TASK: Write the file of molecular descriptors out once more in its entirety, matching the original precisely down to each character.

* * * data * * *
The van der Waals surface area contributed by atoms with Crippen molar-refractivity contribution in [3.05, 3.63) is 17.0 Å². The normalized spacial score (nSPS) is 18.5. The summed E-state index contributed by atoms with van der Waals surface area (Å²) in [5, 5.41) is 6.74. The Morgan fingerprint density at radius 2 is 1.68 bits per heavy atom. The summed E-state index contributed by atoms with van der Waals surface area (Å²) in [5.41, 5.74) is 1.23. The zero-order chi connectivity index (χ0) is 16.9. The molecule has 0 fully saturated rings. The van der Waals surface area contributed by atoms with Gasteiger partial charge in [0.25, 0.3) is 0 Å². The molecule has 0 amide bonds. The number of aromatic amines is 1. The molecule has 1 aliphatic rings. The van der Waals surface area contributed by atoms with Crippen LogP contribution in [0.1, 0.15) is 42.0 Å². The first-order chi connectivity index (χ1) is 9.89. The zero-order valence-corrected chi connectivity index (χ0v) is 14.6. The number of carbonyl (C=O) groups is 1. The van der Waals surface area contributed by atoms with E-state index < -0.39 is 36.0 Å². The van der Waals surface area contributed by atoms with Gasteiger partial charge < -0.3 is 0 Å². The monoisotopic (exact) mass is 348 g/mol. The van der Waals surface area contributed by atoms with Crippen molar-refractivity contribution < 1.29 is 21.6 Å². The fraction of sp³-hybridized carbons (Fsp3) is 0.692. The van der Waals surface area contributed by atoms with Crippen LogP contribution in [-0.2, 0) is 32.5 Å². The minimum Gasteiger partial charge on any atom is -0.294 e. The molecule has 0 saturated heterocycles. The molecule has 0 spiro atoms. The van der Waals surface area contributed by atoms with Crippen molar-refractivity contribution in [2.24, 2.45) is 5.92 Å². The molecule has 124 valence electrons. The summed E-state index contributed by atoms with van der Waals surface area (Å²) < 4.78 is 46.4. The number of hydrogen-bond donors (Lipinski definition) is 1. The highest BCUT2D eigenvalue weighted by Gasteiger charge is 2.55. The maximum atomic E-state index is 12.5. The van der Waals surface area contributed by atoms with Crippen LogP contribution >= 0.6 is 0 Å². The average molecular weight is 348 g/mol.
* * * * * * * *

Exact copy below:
The van der Waals surface area contributed by atoms with Crippen molar-refractivity contribution in [3.05, 3.63) is 17.0 Å². The normalized spacial score (nSPS) is 18.5. The summed E-state index contributed by atoms with van der Waals surface area (Å²) in [5, 5.41) is 6.74. The Morgan fingerprint density at radius 2 is 1.68 bits per heavy atom. The summed E-state index contributed by atoms with van der Waals surface area (Å²) in [5.41, 5.74) is 1.23. The zero-order chi connectivity index (χ0) is 16.9. The molecule has 0 fully saturated rings. The van der Waals surface area contributed by atoms with Gasteiger partial charge in [0.25, 0.3) is 0 Å². The molecule has 0 amide bonds. The number of aromatic amines is 1. The molecule has 1 aliphatic rings. The van der Waals surface area contributed by atoms with Crippen LogP contribution in [0.1, 0.15) is 42.0 Å². The first-order chi connectivity index (χ1) is 9.89. The zero-order valence-corrected chi connectivity index (χ0v) is 14.6. The number of carbonyl (C=O) groups is 1. The van der Waals surface area contributed by atoms with E-state index < -0.39 is 36.0 Å². The van der Waals surface area contributed by atoms with Gasteiger partial charge < -0.3 is 0 Å². The monoisotopic (exact) mass is 348 g/mol. The van der Waals surface area contributed by atoms with Crippen molar-refractivity contribution < 1.29 is 21.6 Å². The fraction of sp³-hybridized carbons (Fsp3) is 0.692. The van der Waals surface area contributed by atoms with Crippen LogP contribution in [-0.2, 0) is 32.5 Å². The minimum Gasteiger partial charge on any atom is -0.294 e. The molecule has 0 saturated heterocycles. The molecule has 0 spiro atoms. The van der Waals surface area contributed by atoms with Crippen molar-refractivity contribution in [2.24, 2.45) is 5.92 Å². The molecule has 124 valence electrons. The summed E-state index contributed by atoms with van der Waals surface area (Å²) < 4.78 is 46.4. The number of hydrogen-bond donors (Lipinski definition) is 1. The highest BCUT2D eigenvalue weighted by Gasteiger charge is 2.55. The maximum atomic E-state index is 12.5. The van der Waals surface area contributed by atoms with Crippen LogP contribution >= 0.6 is 0 Å². The average molecular weight is 348 g/mol.